Back to Wikipedia, at 12:17pm Erolos tries to redirect the article for the dress to the page for the Royal Wedding using the excuse that there were no other articles for wedding dresses. This would become a key argument used by deletionists in the conversation that would unfold on the Talk page. At 12:31 Chzz urged for a redirection back to the dress having its own page and called for a discussion to take place on the Talk page for the article. At 12:35, Chzz then comments, “apparently, I need to establish ‘notability’ despite Google News showing me 20,000+ refs, within the last hour (RH). Starting around 13:04pm on the Articles for Deletion page for the dress a vote for whether to keep the article, merge it with the article page for the wedding, or delete it outright began. Over the next 36 hours the dress, and its notability and cultural significance, as well as the significance of similar iconic wedding dresses and garments, would be discussed by the Wikipedia editing community. The archived transcript of this discussion (AfDWD) is fascinating to say the least and is indicative of the difficulties of collaborative writing spaces like Wikipedia where not all members of the community share similar ideas and opinions of what is “important” or “significant.”

 Very early in the discussion the dress is dismissed as being a case of recentism the main counts against it are: 1) non-notability 2) all the text currently exists in the wedding article 3) it’s incapable of being expanded beyond a stub 4) no other “wedding dress of” pages exist and 5) Wikipedia is not a news source. Some users (such as Jennie--x) point out that articles about Catherine’s dress as well as the dresses of Diana, Princess of Wales and Princess Elizabeth (Queen Elizabeth II) and others might be of interest to the audience of Wikipedia, but these articles need a chance to be created and developed. User Kingpin steps in early (14:07pm) as a strong advocate for keeping the article and points out that it only took 16 minutes for the article to get flagged and that it had not had enough time to be developed beyond a stub and that Chzz had intended on doing more work on it over the following period but, “due to your persistent attempts to delete it and lack of proper discussion with him a bout (sic) the matter, he no longer plans to have anything to do with it until the drama has died down in a few days time” (AfD, emphasis in original). In the rest of their defense for keeping the article, Kingpin goes on to elaborate and offer counter claims for the main reasons (listed above) for deleting the article. While there are plenty of voices voting for deletion, the main split quickly appears to be between keeping it as its own article or merging it with the article page for the wedding itself. Throughout the discussion the two sides, delete/merge vs. keep, are represented by both level-headed members and those who seem happy to reduce the discussion to snark:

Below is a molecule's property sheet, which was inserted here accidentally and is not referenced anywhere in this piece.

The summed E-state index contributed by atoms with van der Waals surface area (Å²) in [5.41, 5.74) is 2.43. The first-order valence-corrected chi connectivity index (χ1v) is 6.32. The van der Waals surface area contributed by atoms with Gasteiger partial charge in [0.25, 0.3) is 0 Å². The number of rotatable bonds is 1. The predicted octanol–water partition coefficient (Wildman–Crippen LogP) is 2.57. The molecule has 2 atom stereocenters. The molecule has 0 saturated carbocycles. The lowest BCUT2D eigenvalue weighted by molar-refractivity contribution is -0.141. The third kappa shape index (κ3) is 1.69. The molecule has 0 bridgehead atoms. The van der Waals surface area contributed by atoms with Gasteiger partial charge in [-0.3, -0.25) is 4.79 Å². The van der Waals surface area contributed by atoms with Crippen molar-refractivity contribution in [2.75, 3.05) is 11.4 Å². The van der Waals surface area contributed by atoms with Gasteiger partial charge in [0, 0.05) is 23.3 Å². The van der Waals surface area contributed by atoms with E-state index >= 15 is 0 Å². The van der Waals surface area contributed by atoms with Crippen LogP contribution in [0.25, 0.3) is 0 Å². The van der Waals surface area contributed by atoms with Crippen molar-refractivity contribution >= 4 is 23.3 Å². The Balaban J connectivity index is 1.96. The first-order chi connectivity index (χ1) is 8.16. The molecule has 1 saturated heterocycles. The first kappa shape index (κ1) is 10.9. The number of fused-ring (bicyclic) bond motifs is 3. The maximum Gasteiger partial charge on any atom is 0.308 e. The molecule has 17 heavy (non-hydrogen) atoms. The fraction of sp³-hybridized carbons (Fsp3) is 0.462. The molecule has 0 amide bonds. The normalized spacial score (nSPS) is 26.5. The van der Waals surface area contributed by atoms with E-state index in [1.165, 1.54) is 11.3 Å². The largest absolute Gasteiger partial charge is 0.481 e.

Delete - ‘Wedding dress of…’ as an article in an encyclopedia? Exactly the sort of thing that made me all but quit as an active user on this project.” (emphasis in original)
Delete - I’ve seen some pretty retarded articles around here over the years…but this tripe gives them a run for their money…Mention it in the main article, but there’s no call to devote encyclopedia treatment to a flippin dress.” (emphasis mine)
Keep - None of the AfD arguments make sense…A lot of the argument seems to boil down to ‘I don’t think this ought to be notable.’ But notability isn’t some kind of reward Wikipedia gives to its subjects.”
Strong Delete - Totally absurd article. Snap out of the hypnotism.”
Keep – how pathetically stupid is this? And how pathically stupid will WP look if we’re the only people who don’t think the dress is a ‘notable subject’?”

There were also mentions about the fact the both the article for Kate Middleton and for the Wedding of Prince William and Catherine Middleton had both been flagged for deletion at the time of their creation. About half way through the discussion however, an interesting turn of topic began to develop and some users felt as if they were being subjected to personal attacks: